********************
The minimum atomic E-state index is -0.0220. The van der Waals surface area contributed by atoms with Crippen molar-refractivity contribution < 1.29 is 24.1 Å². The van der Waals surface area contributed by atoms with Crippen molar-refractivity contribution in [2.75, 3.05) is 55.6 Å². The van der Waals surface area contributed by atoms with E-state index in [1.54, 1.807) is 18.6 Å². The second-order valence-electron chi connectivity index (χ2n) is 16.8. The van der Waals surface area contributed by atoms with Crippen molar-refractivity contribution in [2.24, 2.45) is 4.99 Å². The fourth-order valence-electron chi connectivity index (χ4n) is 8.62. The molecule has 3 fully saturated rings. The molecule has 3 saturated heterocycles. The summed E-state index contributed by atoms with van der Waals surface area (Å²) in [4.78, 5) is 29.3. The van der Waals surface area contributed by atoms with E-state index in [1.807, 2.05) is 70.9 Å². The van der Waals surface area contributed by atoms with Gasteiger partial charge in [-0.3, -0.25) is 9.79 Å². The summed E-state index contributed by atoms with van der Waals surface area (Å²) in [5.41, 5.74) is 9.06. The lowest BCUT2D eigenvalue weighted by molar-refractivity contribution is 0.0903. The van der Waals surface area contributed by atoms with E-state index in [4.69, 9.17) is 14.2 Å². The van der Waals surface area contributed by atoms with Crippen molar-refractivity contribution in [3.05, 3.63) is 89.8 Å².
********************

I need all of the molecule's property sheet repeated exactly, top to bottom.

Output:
The minimum atomic E-state index is -0.0220. The van der Waals surface area contributed by atoms with Crippen molar-refractivity contribution < 1.29 is 24.1 Å². The van der Waals surface area contributed by atoms with Crippen molar-refractivity contribution in [2.75, 3.05) is 55.6 Å². The van der Waals surface area contributed by atoms with E-state index in [1.54, 1.807) is 18.6 Å². The second-order valence-electron chi connectivity index (χ2n) is 16.8. The van der Waals surface area contributed by atoms with Crippen molar-refractivity contribution in [2.24, 2.45) is 4.99 Å². The fourth-order valence-electron chi connectivity index (χ4n) is 8.62. The molecule has 3 fully saturated rings. The molecule has 3 saturated heterocycles. The summed E-state index contributed by atoms with van der Waals surface area (Å²) in [4.78, 5) is 29.3. The van der Waals surface area contributed by atoms with E-state index in [1.807, 2.05) is 70.9 Å². The van der Waals surface area contributed by atoms with Gasteiger partial charge in [-0.3, -0.25) is 9.79 Å². The summed E-state index contributed by atoms with van der Waals surface area (Å²) in [5.41, 5.74) is 9.06. The lowest BCUT2D eigenvalue weighted by molar-refractivity contribution is 0.0903. The van der Waals surface area contributed by atoms with E-state index in [4.69, 9.17) is 14.2 Å². The van der Waals surface area contributed by atoms with Crippen molar-refractivity contribution in [3.05, 3.63) is 89.8 Å².